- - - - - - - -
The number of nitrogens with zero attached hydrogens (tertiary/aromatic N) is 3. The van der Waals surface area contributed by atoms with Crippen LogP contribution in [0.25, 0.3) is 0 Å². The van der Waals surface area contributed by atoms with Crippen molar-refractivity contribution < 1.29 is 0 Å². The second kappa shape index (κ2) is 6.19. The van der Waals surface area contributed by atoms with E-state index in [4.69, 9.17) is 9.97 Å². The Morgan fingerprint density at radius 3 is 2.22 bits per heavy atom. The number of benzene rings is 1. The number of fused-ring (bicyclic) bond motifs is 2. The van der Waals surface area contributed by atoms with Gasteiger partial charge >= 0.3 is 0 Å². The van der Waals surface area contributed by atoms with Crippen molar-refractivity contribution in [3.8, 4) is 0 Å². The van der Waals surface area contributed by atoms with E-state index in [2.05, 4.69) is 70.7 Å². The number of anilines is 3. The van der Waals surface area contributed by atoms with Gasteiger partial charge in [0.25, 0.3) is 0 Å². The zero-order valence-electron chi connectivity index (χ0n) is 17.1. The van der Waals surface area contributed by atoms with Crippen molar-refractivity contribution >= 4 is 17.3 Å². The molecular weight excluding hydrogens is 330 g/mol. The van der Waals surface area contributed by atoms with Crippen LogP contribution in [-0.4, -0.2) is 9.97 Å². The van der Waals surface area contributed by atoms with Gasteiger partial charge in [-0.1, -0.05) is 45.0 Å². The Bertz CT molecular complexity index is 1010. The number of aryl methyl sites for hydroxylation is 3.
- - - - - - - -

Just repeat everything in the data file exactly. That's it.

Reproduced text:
The number of nitrogens with zero attached hydrogens (tertiary/aromatic N) is 3. The van der Waals surface area contributed by atoms with Crippen LogP contribution in [0.25, 0.3) is 0 Å². The van der Waals surface area contributed by atoms with Crippen molar-refractivity contribution < 1.29 is 0 Å². The second kappa shape index (κ2) is 6.19. The van der Waals surface area contributed by atoms with E-state index in [4.69, 9.17) is 9.97 Å². The Morgan fingerprint density at radius 3 is 2.22 bits per heavy atom. The number of benzene rings is 1. The number of fused-ring (bicyclic) bond motifs is 2. The van der Waals surface area contributed by atoms with Gasteiger partial charge >= 0.3 is 0 Å². The van der Waals surface area contributed by atoms with Crippen molar-refractivity contribution in [3.8, 4) is 0 Å². The van der Waals surface area contributed by atoms with E-state index in [2.05, 4.69) is 70.7 Å². The number of anilines is 3. The van der Waals surface area contributed by atoms with Gasteiger partial charge in [0.25, 0.3) is 0 Å². The zero-order valence-electron chi connectivity index (χ0n) is 17.1. The van der Waals surface area contributed by atoms with Crippen molar-refractivity contribution >= 4 is 17.3 Å². The molecular weight excluding hydrogens is 330 g/mol. The van der Waals surface area contributed by atoms with Crippen LogP contribution in [-0.4, -0.2) is 9.97 Å². The van der Waals surface area contributed by atoms with Gasteiger partial charge in [-0.1, -0.05) is 45.0 Å². The Bertz CT molecular complexity index is 1010. The number of aryl methyl sites for hydroxylation is 3.